There were ideological compromises struck on the Nationalist side in order to form a formidable pincer-movement to encircle the Republic: one aspect to this being the supremely ironic fact that fascism, as represented by the Falange, was/is itself a political movement which aspires to the foundation of a Republic, but one which is essentially authoritarian and militaristic (a kind of Spartan State), as opposed to the social democratic Republic defended by the Spanish Loyalists. Fascism isn’t, strictly speaking, pro-monarchist, but is pro-autocratic (thus anti-democratic), often in the guise of dictatorship (so, in effect, it aspires to a form of non-hereditary ‘monarchy’, but which invariably ends up moulding itself into tacit dynasties). One of the most deceitful and disturbing characteristics of –particularly nascent– fascism is often an opportunistic and disingenuous championing of ‘classlessness’, which, however, is not commensurate to actual social equality, since fascism is implicitly hierarchical and autocratic; it also often ostensibly turns much of its propaganda machine against capitalism, which is, paradoxically, the very economic manure from which it grows, since fascism is often fuelled on (lower) class resentments which it cynically kindles, almost always promising full employment to the masses (which almost always ends up, of course, as occupational conscription into uniforms -re Hitler's rapidly swollen Brownshirt ranks on his rise to power).

All this considered, there must have been a significant ideological compromise involved in the unification of Falangism and Carlism on the Nationalist side, since the Carlists were monarchists, and the Falangists, at root, indifferent if not antagonistic towards aristocratic interests. It is significant that following the Nationalist victory, while Franco assumed the role of dictator, the monarchy was not, initially, restored. However, by 1947, having sustained his grip on power by a political compromise in fusing the Falange with the Carlists as a chronic national party, presenting himself as Defender of Catholic Spain (against atheist Communism), Franco restored the monarchy, and in 1969, designated the future heir to the throne, Prince Juan Carlos de Borbón, as his successor. In a strange twist, on his death in 1975, the ascendance of King Juan Carlos brought with it the first democratic election in Spain for forty years –and to this day Spain remains an unobtrusively monarchic ‘democracy’ (similar to Britain), subsequent generations of Spanish, perhaps singular among European nations, psychologically segueing together the two fundamentally contradictory systems of democracy and monarchy (though Spanish monarchy is really only a nominal institution in most respects).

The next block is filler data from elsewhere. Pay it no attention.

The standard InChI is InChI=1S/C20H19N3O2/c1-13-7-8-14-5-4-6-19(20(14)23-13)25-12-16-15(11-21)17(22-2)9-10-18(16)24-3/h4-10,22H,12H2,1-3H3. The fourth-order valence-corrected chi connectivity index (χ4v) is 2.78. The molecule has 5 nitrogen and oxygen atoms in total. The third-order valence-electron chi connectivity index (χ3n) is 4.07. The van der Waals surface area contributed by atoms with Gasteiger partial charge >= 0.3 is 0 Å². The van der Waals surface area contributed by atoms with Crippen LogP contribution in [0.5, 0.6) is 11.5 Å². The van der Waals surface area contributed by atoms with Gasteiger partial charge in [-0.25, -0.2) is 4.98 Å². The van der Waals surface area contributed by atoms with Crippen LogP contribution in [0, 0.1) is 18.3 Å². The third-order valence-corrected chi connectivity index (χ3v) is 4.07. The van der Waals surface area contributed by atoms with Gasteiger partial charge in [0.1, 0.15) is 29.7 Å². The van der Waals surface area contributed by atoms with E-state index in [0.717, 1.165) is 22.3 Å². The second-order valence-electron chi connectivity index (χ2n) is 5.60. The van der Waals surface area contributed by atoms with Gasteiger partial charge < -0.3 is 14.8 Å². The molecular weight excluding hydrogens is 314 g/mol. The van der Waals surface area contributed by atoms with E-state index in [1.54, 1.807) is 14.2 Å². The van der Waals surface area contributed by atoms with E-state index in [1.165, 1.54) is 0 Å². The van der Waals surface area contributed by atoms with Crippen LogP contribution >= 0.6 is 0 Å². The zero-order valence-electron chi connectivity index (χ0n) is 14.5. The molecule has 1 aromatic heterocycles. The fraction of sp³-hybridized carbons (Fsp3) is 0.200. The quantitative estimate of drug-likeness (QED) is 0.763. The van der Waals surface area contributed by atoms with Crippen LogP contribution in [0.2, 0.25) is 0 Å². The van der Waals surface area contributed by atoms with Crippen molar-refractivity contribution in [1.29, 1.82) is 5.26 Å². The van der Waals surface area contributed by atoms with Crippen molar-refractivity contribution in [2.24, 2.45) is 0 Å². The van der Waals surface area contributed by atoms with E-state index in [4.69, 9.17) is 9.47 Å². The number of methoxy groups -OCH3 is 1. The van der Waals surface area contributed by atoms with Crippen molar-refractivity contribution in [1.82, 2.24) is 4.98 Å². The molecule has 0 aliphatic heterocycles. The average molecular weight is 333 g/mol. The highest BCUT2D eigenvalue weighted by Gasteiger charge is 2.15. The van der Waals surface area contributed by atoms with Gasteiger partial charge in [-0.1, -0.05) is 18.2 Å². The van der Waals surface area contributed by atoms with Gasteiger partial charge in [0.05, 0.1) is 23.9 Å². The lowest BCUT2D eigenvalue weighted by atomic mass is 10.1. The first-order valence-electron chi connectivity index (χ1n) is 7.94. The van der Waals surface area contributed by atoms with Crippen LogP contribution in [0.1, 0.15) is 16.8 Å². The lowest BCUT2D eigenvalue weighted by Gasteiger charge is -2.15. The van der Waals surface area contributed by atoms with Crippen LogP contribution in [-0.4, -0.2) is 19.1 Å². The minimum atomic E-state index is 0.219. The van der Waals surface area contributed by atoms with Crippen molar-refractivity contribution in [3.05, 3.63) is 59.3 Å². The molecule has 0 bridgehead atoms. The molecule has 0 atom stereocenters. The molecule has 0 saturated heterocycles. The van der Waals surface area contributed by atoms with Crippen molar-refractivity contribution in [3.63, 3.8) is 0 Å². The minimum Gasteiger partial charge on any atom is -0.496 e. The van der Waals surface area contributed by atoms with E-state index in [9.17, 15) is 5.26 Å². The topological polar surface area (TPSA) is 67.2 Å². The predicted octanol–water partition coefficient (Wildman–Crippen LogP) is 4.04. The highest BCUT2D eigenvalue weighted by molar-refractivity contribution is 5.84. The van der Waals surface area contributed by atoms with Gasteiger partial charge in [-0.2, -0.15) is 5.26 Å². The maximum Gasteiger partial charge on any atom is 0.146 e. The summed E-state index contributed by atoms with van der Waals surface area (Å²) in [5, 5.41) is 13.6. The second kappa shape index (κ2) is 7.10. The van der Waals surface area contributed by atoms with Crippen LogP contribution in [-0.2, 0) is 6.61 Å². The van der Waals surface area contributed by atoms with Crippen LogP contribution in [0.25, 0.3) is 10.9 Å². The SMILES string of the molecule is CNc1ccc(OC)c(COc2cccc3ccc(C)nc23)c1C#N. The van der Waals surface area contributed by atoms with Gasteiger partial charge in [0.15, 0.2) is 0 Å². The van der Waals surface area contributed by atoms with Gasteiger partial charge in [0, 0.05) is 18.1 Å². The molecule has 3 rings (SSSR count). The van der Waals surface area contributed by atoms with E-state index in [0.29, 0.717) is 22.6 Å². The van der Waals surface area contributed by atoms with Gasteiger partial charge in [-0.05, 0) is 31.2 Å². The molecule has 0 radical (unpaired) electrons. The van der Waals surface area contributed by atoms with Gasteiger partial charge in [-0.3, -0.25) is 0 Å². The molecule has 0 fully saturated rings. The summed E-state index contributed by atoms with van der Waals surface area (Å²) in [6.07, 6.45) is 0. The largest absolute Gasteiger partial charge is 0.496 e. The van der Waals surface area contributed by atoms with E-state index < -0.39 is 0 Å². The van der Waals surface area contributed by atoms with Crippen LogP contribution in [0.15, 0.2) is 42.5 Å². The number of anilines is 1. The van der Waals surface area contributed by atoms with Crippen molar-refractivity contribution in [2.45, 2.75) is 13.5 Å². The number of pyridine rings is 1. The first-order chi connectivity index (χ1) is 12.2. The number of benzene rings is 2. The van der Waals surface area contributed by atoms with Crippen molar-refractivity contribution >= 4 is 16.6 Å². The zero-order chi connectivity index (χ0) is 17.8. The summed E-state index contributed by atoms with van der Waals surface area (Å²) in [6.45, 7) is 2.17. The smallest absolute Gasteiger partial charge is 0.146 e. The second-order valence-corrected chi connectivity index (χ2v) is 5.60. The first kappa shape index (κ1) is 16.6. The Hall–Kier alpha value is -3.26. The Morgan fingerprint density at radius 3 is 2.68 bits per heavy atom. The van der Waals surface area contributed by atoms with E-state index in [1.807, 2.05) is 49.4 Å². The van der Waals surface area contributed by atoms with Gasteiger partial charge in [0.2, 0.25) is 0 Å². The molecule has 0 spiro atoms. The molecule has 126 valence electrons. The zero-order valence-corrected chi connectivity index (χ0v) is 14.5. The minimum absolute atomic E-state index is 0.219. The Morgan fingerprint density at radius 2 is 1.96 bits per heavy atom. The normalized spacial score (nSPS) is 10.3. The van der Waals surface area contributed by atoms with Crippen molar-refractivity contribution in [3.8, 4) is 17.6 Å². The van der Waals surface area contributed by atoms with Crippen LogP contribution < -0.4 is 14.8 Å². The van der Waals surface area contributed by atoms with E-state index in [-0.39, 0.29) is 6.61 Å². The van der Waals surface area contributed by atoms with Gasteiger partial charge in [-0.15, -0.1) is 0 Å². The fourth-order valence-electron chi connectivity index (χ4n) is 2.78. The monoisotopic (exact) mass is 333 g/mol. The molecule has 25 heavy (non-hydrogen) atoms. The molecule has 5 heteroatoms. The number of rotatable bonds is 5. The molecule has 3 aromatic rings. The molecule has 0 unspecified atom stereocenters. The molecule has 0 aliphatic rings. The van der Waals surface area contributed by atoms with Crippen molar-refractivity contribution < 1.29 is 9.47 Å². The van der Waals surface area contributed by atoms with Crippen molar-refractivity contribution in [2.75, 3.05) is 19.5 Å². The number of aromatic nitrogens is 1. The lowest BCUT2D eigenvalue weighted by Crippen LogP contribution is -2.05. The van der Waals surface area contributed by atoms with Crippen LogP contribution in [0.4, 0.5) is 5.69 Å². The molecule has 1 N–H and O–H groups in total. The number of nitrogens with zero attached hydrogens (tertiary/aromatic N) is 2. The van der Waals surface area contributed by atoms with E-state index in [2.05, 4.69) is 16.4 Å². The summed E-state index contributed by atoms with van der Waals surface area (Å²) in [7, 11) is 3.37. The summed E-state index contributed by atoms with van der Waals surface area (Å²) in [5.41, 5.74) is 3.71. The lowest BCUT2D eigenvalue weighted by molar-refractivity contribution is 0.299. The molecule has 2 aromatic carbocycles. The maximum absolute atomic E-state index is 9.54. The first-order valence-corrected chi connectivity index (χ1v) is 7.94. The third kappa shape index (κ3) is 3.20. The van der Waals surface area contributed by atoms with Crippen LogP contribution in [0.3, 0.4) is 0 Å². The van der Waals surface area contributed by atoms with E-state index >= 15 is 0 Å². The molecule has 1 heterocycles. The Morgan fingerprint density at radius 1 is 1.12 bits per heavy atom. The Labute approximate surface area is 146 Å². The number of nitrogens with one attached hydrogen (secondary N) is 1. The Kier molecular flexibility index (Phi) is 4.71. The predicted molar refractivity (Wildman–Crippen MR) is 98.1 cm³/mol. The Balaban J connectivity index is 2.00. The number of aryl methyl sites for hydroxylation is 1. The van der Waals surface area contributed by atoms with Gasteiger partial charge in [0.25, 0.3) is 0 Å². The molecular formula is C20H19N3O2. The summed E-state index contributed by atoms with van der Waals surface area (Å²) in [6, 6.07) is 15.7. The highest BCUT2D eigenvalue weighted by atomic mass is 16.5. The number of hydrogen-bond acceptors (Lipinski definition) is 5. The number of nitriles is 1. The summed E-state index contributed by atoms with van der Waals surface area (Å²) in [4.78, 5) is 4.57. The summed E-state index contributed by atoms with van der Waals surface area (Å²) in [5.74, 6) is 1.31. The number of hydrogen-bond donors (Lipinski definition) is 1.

To make matters even more confusing, the Spanish Civil War marked a vexillological convergence of opposing sides, being a clash of identical colours: while the flags and colours of the Popular Front, the Confederación Nacional del Trabajo (CNT; "National Confederation of Labour"), Unión General de Trabajadores (UGT, General Union of Workers) and the POUM used reds, blacks and whites, those of the Falange and the Carlists did as well (though there were other more varied colours involved on both sides, not least the broad Republican flag which was a horizontal red, yellow and purple tricolour). The nomenclature of the Spanish Civil War was also complicated: the Republicans were also known as Loyalists (because they were defending the existent Republic against the Fascist coup), while the Soviet Communist factions were known as the Popular Front, itself comprising the International Brigades (forming what was effectively a kind of Communist Foreign Legion), and there was also the official national Spanish Republican Army, all of whom would have invariably been alluded to as ‘Reds’; while on the ‘rebel’ side there were the Francoists, Fascists, Falangists, Carlists and Alfonsoist monarchists.

Both sides had tens of thousands of volunteers from other countries: the Republicans were joined by 10,000 French volunteers, 5,000 Germans and Austrians, 3,500 Italians (the Garibaldi Battalion), and over 1,000 each from the Soviet Union, Poland, Yugoslavia, Hungary, Canada, the US (the Abraham Lincoln Brigade) and the UK (the Clement Attlee Battalion; in spite of a huge amount of British Left literature on the British contribution to the International Brigades, just over 1,000 volunteers sounds like small beans compared to the significantly high numbers sent from France, Germany, Austria and Italy), 500 Romanians, and 80 Irish (the Connolly Column), as well as being supported in terms of supplies and ammunitions by Mexico (curiously, where Leon Trotsky was then in hiding) and the Soviet Union; on the Fascist side, 50,000 Italians, 20,000 Portuguese (the Viriatos Legion), 16,000 Germans (incorporating the Condor Legion) and a 600-strong (Catholic) Irish Brigade –Germany and Italy also providing significant supplies and ammunitions. So the Spanish Civil War was in many senses, ideological as well as in terms of the multi-nationalities of its European combatants, a bloody adumbration of the slightly later global war that was to come.